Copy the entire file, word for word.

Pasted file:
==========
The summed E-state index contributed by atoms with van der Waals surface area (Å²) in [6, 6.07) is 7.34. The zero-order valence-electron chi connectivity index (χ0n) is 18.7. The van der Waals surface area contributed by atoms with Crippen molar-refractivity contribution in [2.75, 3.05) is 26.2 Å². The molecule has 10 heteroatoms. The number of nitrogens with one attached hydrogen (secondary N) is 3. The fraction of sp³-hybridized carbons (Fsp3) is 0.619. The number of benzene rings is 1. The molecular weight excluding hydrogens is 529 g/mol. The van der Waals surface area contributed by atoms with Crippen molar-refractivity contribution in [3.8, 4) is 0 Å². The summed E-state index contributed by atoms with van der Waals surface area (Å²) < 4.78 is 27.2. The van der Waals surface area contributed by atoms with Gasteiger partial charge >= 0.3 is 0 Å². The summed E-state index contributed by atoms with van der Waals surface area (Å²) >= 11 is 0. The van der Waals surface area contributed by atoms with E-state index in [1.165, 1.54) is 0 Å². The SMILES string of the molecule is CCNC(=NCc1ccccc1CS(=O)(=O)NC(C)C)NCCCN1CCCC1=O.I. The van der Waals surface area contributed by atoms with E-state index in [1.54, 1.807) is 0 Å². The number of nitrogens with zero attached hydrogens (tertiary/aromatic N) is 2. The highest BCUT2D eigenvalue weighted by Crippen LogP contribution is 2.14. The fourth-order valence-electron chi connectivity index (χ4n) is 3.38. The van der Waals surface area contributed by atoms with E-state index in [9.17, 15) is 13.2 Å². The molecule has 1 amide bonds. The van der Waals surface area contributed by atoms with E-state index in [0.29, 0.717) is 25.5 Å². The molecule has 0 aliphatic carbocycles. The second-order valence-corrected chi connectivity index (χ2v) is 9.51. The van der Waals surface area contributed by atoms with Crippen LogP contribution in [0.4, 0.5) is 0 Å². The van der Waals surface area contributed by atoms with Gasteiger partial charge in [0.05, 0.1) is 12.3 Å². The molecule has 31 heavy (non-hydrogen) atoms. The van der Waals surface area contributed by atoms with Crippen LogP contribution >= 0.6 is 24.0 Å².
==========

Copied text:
The summed E-state index contributed by atoms with van der Waals surface area (Å²) in [6, 6.07) is 7.34. The zero-order valence-electron chi connectivity index (χ0n) is 18.7. The van der Waals surface area contributed by atoms with Crippen molar-refractivity contribution in [2.75, 3.05) is 26.2 Å². The molecule has 10 heteroatoms. The number of nitrogens with one attached hydrogen (secondary N) is 3. The fraction of sp³-hybridized carbons (Fsp3) is 0.619. The number of benzene rings is 1. The molecular weight excluding hydrogens is 529 g/mol. The van der Waals surface area contributed by atoms with Crippen molar-refractivity contribution in [3.8, 4) is 0 Å². The summed E-state index contributed by atoms with van der Waals surface area (Å²) < 4.78 is 27.2. The van der Waals surface area contributed by atoms with Gasteiger partial charge >= 0.3 is 0 Å². The summed E-state index contributed by atoms with van der Waals surface area (Å²) >= 11 is 0. The van der Waals surface area contributed by atoms with E-state index in [1.165, 1.54) is 0 Å². The SMILES string of the molecule is CCNC(=NCc1ccccc1CS(=O)(=O)NC(C)C)NCCCN1CCCC1=O.I. The van der Waals surface area contributed by atoms with E-state index in [1.54, 1.807) is 0 Å². The number of nitrogens with zero attached hydrogens (tertiary/aromatic N) is 2. The highest BCUT2D eigenvalue weighted by Crippen LogP contribution is 2.14. The fourth-order valence-electron chi connectivity index (χ4n) is 3.38. The van der Waals surface area contributed by atoms with E-state index in [9.17, 15) is 13.2 Å². The molecule has 1 amide bonds. The van der Waals surface area contributed by atoms with E-state index in [0.29, 0.717) is 25.5 Å². The molecule has 0 aliphatic carbocycles. The second-order valence-corrected chi connectivity index (χ2v) is 9.51. The van der Waals surface area contributed by atoms with Crippen LogP contribution in [0.4, 0.5) is 0 Å². The van der Waals surface area contributed by atoms with Gasteiger partial charge in [0.05, 0.1) is 12.3 Å². The molecule has 31 heavy (non-hydrogen) atoms. The van der Waals surface area contributed by atoms with Crippen LogP contribution >= 0.6 is 24.0 Å².